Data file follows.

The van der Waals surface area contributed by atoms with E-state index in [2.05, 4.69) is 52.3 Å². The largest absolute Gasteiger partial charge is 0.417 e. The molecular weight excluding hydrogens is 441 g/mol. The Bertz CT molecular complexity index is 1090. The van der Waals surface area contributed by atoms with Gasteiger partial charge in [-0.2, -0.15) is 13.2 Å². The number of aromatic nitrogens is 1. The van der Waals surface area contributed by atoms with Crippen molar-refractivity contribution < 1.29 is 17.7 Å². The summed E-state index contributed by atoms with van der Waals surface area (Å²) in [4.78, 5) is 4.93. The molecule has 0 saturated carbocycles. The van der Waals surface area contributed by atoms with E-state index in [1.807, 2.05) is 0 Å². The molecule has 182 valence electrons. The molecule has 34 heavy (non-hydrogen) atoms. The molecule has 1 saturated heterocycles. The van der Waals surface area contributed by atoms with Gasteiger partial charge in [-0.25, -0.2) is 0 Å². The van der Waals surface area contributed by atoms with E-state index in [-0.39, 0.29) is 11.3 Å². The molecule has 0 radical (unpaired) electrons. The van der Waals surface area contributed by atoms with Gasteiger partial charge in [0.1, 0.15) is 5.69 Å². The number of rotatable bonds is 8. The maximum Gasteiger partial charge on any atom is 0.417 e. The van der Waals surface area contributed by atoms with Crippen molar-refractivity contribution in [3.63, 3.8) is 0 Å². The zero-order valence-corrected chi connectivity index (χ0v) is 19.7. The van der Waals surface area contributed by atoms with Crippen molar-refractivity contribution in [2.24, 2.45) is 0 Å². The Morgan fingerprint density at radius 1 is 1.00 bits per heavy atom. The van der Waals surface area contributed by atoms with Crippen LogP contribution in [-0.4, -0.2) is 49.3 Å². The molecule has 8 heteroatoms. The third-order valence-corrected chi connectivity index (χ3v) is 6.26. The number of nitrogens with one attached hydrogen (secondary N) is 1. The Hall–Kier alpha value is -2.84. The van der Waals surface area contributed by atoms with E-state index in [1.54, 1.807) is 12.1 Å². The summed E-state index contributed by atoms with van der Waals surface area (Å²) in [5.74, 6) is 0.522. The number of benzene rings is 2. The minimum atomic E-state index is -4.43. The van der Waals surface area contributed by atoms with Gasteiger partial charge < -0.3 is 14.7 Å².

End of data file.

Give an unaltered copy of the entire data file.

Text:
The van der Waals surface area contributed by atoms with E-state index in [2.05, 4.69) is 52.3 Å². The largest absolute Gasteiger partial charge is 0.417 e. The molecular weight excluding hydrogens is 441 g/mol. The Bertz CT molecular complexity index is 1090. The van der Waals surface area contributed by atoms with Gasteiger partial charge in [-0.2, -0.15) is 13.2 Å². The number of aromatic nitrogens is 1. The van der Waals surface area contributed by atoms with Crippen molar-refractivity contribution < 1.29 is 17.7 Å². The summed E-state index contributed by atoms with van der Waals surface area (Å²) in [4.78, 5) is 4.93. The molecule has 0 saturated carbocycles. The van der Waals surface area contributed by atoms with E-state index in [1.807, 2.05) is 0 Å². The molecule has 182 valence electrons. The molecule has 34 heavy (non-hydrogen) atoms. The molecule has 1 saturated heterocycles. The van der Waals surface area contributed by atoms with Gasteiger partial charge in [-0.25, -0.2) is 0 Å². The van der Waals surface area contributed by atoms with E-state index in [-0.39, 0.29) is 11.3 Å². The molecule has 0 radical (unpaired) electrons. The van der Waals surface area contributed by atoms with Gasteiger partial charge in [0.1, 0.15) is 5.69 Å². The number of rotatable bonds is 8. The maximum Gasteiger partial charge on any atom is 0.417 e. The van der Waals surface area contributed by atoms with Crippen molar-refractivity contribution in [3.63, 3.8) is 0 Å². The zero-order valence-corrected chi connectivity index (χ0v) is 19.7. The van der Waals surface area contributed by atoms with Crippen molar-refractivity contribution in [2.24, 2.45) is 0 Å². The Morgan fingerprint density at radius 1 is 1.00 bits per heavy atom. The van der Waals surface area contributed by atoms with Crippen LogP contribution in [-0.4, -0.2) is 49.3 Å². The molecule has 8 heteroatoms. The third-order valence-corrected chi connectivity index (χ3v) is 6.26. The number of nitrogens with one attached hydrogen (secondary N) is 1. The Hall–Kier alpha value is -2.84. The van der Waals surface area contributed by atoms with E-state index in [1.54, 1.807) is 12.1 Å². The summed E-state index contributed by atoms with van der Waals surface area (Å²) in [5.74, 6) is 0.522. The number of benzene rings is 2. The minimum atomic E-state index is -4.43. The van der Waals surface area contributed by atoms with Gasteiger partial charge < -0.3 is 14.7 Å².